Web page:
ELEMENTS- Jan/Feb 2010
by Debra Spark
Photography Irvin Serrano
New ways of constructing the home’s hearth
When it comes to heating a room, fireplaces aren’t always the most efficient option, but then there’s not much romance to snuggling under a blanket by the wood stove, even less in sipping wine around the monitor heater. Fireplaces offer charm, sometimes drama, certainly associations of comfort. Warm your hands around a mug of hot chocolate, toast your toes in front of the fireplace…this is the reward for a driveway well shoveled. Today, some Maine builders and designers are complicating our sense of what is beautiful, and even practical, by finding surprising new ways of constructing the home’s hearth.
Take the mammoth fireplace that Brian Fairfield built for a home in Newry. “It’s really medieval,” says Fairfield. “There should be a castle around it.” It’s not just the fireplace’s
dimensions—10 feet across and 27 feet high—that seem outsized. Fairfield spent six solid months devoted to the project. Homeowners Fred and Donna Trudo got the idea for the fireplace from a television show that led them to the book Stone Design: The Artistry of Lew French. When Fairfield saw the granite-slab fireplace on the book’s cover, he said to Fred, “I’ve got your stuff.”
One day, a little over three years ago, Fairfield was at a gas station when he struck up a conversation with a man who mentioned that Italian immigrants had once quarried his Arundel property. The quarries, the man said, had been abandoned for a hundred years. He then offered Fairfield the stone if he was interested. “I was in awe,” Fairfield says of the hand-split granite, but it wasn’t until two years later, when the Trudos approached Fairfield about working on his fireplace, that Fairfield had the opportunity to use the stone.
Architect Matt O’Malia faced a different sort of challenge when he set out to design a fireplace for a room surrounded on three sides by 10-foot, floor-to-ceiling glass windows. Though the homeowners wanted to be able to build a fire on chilly evenings, they didn’t want to obstruct their view of Penobscot Bay. So O’Malia, working with Bruce Norelius—both men were then with Blu
e Hill’s Elliott Elliott Norelius Architecture—designed a fireplace hidden inside a brushed stainless-steel tube. When in the up position, the stainless-steel tube hangs from the ceiling above a hearth of cast polished concrete with a soapstone insert. When in the down position, an enclosure drops from the tube to settle on the hearth and form the fireplace.
In designing a fireplace façade for a coastal Maine home, Jeff Gammelin, owner of Freshwater Stone in Orland, had the challenge of creating a pleasing overall composition in granite. Instead of paint and canvas, Gammelin uses natural color, the lines between adjacent stones, and the arrangement of rocks to achieve his effects. “We’ve had good luck,” says Gammelin of his company’s many fireplace projects, “with using stones from several quarries, since mixed weathered granite tends to blend nicely.” The puzzle-piece result, Gammelin adds, is “subtle, with lines and groupings that don’t jump out at you.”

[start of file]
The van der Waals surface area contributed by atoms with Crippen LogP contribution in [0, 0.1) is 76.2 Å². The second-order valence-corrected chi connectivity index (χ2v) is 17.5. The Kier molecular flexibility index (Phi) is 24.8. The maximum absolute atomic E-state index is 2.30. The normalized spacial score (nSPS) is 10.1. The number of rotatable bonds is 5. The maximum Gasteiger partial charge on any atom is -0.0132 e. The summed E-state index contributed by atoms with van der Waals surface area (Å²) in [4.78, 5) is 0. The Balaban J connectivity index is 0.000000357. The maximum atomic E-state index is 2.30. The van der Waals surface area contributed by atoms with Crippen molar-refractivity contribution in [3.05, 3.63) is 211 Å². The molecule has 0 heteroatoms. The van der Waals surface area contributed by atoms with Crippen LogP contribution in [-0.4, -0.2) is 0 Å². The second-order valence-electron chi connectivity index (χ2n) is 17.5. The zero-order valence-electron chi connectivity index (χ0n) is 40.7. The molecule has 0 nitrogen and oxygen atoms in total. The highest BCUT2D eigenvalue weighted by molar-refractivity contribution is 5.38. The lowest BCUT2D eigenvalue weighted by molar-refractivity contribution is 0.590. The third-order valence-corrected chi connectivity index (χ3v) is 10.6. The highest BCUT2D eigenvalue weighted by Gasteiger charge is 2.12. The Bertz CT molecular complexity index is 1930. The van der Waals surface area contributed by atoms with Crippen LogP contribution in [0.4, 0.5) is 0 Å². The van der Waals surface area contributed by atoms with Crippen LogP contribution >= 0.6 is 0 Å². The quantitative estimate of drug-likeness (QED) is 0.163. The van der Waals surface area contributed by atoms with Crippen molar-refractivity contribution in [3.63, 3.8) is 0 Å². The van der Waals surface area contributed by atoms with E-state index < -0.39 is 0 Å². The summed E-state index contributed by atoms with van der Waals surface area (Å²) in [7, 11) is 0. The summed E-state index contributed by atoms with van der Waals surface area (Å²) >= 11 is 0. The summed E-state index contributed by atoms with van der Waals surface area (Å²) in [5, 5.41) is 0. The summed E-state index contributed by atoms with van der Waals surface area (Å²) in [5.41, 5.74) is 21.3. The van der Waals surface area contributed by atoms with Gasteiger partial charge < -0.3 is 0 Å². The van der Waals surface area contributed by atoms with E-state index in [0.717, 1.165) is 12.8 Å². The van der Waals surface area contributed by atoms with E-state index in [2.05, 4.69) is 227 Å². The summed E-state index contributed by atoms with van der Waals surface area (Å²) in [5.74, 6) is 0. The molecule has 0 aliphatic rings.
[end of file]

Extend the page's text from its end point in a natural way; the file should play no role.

Stone Builder: Brian Fairfield
The granite for this Newry fireplace (opposite) comes from a quarry in Arundel. The fieldstone, purchased from J.C. Stone Inc. in Jefferson, is called “Old New England,” because it consists of rocks reclaimed from old New England stonewalls. Nate Libby, of Nate Libby’s Masonry in Biddeford, was responsible for building the chimney, firebox, and fireplace for which Brian Fairfield did the stonework. Libby says that this firebox is shallower than a standard firebox and “more like what they used to build in the 1800s.” It is also, he says, “more efficient, since the design is better at throwing heat back into the room.”
Project Architect: Matthew O’Malia
The fireplace for this home on Little Deer Isle consists of a stainless-steel tube that hides a fireplace. “The strange thing about this fireplace,” says project designer Matt O’Malia, “is that it hangs from the ceiling.” A grab bar at the back of the tube allows the fireplace element to be lowered onto the hearth. The same bar is used to open the damper. The back portion of the fireplace is made of solid steel to prevent the sort of excessive heat transfer that would ordinarily cause the windows behind the fireplace to crack. The front portion has a screen that opens in the middle and can be brushed to the side when adding logs. A complex series of pulleys inside the tube makes it easier to move the fireplace element up and down manually. Portland structural engineers devised a way to safely attach the fireplace to the steel-framed house. Brewer-based metal fabricators were responsible for the actual construction of the fireplace and its stainless-steel casing.
Fireplace Designer: Jeff Gammelin
Stonemason Tom Brennan of Freshwater Stone built this fireplace, which was designed by Jeff Gammelin, Freshwater’s owner. The granite comes from several Maine quarries, including Freshwater Stone’s own quarry in Frankfort, which is located ten miles from the company’s Orland headquarters. Gammelin designed this fireplace’s asymmetrical mantel to counterbalance the lintel stone, which doesn’t extend all the way across. The homeowners had no preconceived notions about this fireplace, asking only that Freshwater Stone produce something “natural and simple.”